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ARS Home » Southeast Area » Auburn, Alabama » Aquatic Animal Health Research » Research » Publications at this Location » Publication #320264

Research Project: Pathogen Characterization, Host Immune Response and Development of Strategies to Reduce Losses to Disease in Aquaculture

Location: Aquatic Animal Health Research

Title: Flavobacterium columnare isolated from red tilapia (Oreochromis sp.): emphasis on genetic characterization and virulence of rhizoid and non-rhizoid morphotypes

Author
item Dong, Ha Thanh - Chulalongkorn University
item Senapin, Saengchan - Mahidol University
item Lafrentz, Benjamin
item Pirarat, Nopadon - Chulalongkorn University
item Rodkhum, Channarong - Chulalongkorn University

Submitted to: Meeting Abstract
Publication Type: Abstract Only
Publication Acceptance Date: 9/15/2015
Publication Date: 10/27/2015
Citation: Dong, H., Senapin, S., Lafrentz, B.R., Pirarat, N., Rodkhum, C. 2015. Flavobacterium columnare isolated from red tilapia (Oreochromis sp.): emphasis on genetic characterization and virulence of rhizoid and non-rhizoid morphotypes [abstract]. Flavobacterium 2015. p. 33.

Interpretive Summary:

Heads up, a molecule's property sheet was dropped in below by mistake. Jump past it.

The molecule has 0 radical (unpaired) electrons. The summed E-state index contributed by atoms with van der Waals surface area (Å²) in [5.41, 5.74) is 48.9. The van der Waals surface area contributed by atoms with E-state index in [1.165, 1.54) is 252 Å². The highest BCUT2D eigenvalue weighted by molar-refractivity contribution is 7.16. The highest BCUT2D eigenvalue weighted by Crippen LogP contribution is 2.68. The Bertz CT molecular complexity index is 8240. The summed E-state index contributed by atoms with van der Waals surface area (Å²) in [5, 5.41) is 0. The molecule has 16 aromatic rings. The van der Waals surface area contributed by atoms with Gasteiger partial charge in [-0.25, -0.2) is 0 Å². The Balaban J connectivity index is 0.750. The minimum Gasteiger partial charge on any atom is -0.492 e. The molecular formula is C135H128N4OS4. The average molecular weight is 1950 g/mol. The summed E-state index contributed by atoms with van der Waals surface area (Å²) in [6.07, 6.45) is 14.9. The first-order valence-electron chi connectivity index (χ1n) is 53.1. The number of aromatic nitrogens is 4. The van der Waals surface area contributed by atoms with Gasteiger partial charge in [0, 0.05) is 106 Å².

Technical Abstract: Flavobacterium columnare is the causative agent of columnaris disease and severely affects various freshwater fish species worldwide. Here, we described the phenotypic and genetic characterization of F. columnare isolates isolated from farmed red tilapia in Thailand. Additionally, the virulence as well as ability of two morphotypes (rhizoid and non-rhizoid colonies) to adhere to and persist in red tilapia fry was determined. Forty-four F. columnare isolates, which were recovered from diseased fish in different geographic locations, showed homologous phenotypic characteristics but exhibited genetic diversity. 16S-RFLP result indicated the coexistence of two genomovars but a predominance of genomovar II. Phylogenetic analysis of the 16S-23S ISR sequences revealed that a subset of the Thai isolates (n=25) contained a smaller ISR (523-537 bp) and formed a unique ISR phylogenetic group. Phylogenetic analysis of the 16S rRNA gene supported the unique cluster of Thai isolates. Virulence assay revealed that the typical rhizoid isolate (CUVET1214) was highly virulent whereas the non-rhizoid isolate (CUVET1201) was avirulent to red tilapia fry. Both morphotypes adhered to and persisted in red tilapia fry similarly at 0.5 and 6 h post challenge as determined by whole fish bacterial loads. Tilapia fry challenged with the rhizoid morphotype, however, exhibited significantly higher bacterial loads than the non-rhizoid morphotype at 24 and 48 h post challenge. The results suggested that an inability of the non-rhizoid morphotype to persist in tilapia fry may explain lack of virulence.